The "DDR on DTC" column in the August 2012 issue of MM&M magazine ripped into a print ad that showed a woman migraine sufferer being able to mop the floor after taking the Pfizer anti-migraine headache drug Replax.
"DTC ads used to be over-aspirational," said the author, Deborah Dick-Rath, "we saw relieved arthritis sufferers running marathons or playing Frisbee. With Relpax, the insight seems to be that sufferers just aspire to do such everyday activities as mopping the floor...We hope that Relpax is a success for Pfizer and that migraine sufferers find relief. We also hope they get (strictly aspirationally) excused from swabbing the deck" (see "DDR on DTC: Relpax").
Here's the ad that DDR reviewed:
This is probably the result of Pfizer's conservative view of what modern women aspire to at 11:00 Am in the morning (note the clock).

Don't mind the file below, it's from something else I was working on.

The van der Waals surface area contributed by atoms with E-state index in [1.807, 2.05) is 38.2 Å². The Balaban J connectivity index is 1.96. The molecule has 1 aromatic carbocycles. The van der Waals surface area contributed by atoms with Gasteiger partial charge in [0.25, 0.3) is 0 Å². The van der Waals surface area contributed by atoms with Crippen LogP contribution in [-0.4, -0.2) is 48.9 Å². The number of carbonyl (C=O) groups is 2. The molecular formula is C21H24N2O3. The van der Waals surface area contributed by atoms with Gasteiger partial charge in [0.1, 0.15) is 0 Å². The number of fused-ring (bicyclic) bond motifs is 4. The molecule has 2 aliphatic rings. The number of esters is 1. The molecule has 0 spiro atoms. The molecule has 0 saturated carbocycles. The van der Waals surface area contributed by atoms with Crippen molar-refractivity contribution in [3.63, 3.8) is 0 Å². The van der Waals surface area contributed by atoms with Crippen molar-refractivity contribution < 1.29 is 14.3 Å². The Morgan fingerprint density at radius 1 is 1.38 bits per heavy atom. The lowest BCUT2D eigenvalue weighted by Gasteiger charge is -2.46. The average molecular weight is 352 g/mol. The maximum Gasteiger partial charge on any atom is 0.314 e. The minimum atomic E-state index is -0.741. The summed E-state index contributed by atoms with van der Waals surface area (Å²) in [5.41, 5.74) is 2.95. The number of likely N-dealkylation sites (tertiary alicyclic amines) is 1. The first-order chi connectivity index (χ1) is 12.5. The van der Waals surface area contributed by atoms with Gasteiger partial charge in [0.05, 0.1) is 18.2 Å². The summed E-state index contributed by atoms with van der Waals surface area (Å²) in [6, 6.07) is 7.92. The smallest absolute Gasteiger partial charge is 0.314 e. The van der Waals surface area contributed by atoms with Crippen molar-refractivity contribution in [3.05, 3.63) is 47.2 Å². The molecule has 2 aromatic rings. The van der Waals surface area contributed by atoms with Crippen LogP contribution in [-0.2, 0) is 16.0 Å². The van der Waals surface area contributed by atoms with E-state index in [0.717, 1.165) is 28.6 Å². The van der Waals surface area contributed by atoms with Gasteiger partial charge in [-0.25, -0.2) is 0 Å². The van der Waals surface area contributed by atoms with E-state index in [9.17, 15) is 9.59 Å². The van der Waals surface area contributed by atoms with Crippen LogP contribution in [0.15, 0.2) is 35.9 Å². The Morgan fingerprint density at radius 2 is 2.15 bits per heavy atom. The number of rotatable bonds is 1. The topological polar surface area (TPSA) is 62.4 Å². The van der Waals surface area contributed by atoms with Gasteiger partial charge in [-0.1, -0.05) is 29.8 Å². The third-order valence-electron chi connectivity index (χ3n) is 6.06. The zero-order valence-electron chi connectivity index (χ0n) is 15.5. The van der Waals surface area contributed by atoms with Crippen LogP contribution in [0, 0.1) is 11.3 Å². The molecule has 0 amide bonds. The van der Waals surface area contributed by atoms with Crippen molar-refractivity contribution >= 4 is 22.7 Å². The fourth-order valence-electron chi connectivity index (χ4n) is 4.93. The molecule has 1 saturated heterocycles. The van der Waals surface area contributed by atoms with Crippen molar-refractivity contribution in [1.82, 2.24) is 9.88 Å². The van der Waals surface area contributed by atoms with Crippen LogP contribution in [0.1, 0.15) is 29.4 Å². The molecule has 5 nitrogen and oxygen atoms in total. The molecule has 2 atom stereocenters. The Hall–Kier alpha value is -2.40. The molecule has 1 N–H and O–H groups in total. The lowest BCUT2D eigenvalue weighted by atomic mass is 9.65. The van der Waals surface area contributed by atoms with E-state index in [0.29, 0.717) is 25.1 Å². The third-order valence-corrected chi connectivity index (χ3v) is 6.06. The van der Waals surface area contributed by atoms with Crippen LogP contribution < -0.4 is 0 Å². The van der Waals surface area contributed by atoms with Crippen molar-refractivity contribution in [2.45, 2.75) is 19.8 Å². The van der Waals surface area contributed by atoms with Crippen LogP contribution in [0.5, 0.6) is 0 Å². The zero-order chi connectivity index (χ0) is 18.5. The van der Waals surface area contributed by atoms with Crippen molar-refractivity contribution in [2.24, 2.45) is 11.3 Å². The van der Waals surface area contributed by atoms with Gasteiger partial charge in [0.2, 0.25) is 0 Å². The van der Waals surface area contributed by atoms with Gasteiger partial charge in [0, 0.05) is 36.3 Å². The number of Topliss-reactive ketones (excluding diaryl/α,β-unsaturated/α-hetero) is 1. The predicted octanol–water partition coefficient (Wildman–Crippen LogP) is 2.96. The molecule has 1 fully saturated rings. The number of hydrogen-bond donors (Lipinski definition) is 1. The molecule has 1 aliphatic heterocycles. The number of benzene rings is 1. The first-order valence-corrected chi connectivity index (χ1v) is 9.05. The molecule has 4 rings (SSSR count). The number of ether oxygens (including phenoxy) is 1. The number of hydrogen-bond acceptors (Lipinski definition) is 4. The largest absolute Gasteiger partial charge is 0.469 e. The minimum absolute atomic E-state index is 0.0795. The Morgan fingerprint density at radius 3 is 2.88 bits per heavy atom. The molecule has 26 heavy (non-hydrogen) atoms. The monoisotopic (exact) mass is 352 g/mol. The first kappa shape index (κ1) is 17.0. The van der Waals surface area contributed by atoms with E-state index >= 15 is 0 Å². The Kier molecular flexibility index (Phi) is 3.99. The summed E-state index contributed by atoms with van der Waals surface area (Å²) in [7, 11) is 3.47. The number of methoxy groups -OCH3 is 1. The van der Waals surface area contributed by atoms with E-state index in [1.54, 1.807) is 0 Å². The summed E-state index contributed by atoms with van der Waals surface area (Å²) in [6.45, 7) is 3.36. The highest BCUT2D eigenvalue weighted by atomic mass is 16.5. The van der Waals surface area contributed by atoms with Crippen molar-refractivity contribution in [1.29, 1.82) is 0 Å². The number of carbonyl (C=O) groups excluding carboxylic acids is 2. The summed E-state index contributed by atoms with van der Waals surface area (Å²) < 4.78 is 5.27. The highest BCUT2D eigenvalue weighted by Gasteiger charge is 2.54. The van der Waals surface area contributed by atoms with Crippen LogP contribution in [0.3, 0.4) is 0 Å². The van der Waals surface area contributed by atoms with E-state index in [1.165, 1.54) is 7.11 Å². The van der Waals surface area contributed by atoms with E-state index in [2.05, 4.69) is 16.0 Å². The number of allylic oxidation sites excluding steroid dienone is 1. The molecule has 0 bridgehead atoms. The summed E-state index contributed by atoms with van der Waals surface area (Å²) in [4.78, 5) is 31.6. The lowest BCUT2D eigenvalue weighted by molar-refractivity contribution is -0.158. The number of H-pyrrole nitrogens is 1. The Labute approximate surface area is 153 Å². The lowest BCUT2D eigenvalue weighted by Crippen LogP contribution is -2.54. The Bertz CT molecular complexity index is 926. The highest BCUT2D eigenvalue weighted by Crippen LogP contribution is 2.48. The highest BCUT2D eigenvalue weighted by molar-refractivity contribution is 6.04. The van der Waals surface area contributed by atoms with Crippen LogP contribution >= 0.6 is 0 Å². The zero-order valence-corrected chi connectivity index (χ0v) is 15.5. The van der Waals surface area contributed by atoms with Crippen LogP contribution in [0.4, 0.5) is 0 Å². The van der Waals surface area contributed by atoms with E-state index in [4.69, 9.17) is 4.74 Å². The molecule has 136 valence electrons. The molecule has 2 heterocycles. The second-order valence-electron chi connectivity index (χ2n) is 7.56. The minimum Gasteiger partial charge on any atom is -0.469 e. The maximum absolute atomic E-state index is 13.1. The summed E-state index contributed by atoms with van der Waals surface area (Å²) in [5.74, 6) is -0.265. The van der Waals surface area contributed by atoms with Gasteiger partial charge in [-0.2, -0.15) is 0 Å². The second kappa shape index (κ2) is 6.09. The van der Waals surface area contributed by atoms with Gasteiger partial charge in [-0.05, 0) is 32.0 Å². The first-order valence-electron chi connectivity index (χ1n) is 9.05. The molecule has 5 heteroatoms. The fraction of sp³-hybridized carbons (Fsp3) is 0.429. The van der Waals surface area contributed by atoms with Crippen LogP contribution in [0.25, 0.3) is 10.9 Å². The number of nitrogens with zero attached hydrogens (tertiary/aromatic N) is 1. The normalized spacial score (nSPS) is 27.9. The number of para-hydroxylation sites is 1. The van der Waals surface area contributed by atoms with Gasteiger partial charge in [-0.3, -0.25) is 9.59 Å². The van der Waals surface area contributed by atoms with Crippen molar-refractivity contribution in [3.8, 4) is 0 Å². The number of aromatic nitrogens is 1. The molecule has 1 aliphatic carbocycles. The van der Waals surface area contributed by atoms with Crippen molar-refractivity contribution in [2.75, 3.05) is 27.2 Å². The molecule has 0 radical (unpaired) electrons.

I couldn't find this ad in a recent issue of People Magazine, which is the publication in which DDR found the above ad. Instead I found this much more politically correct, although still not too inspirational, ad:
In this version, two hours after taking Replax, the migraine sufferer is able to go out and do whatever her business is -- probably commuting to work given that the clock is showing 8;00 AM (or is it PM?).
Perhaps Pfizer read DDR's column and revised the print ad campaign, at least as far as image is concerned. Surprisingly, however, the Replax.com Web site still portrays the woman mopping the floor:
It appears that it takes longer to swap out a Web image that a print ad image.
Pfizer is asking Replax.com visitors to tell their "stories" by submitting photos or video. "Tell us about your experience with migraines by submitting a story," says the promo page (here). "Your story can include a photo or video. If chosen, your submission could be featured on RELPAX.com."
I don't imagine a single submitted photo or video will feature a woman mopping the floor. Do you?
You can tell that pharma marketers are getting desperate when they have to beg consumers to submit stories to compensate for the fact that their image of the modern consumer dates back to the 1950's.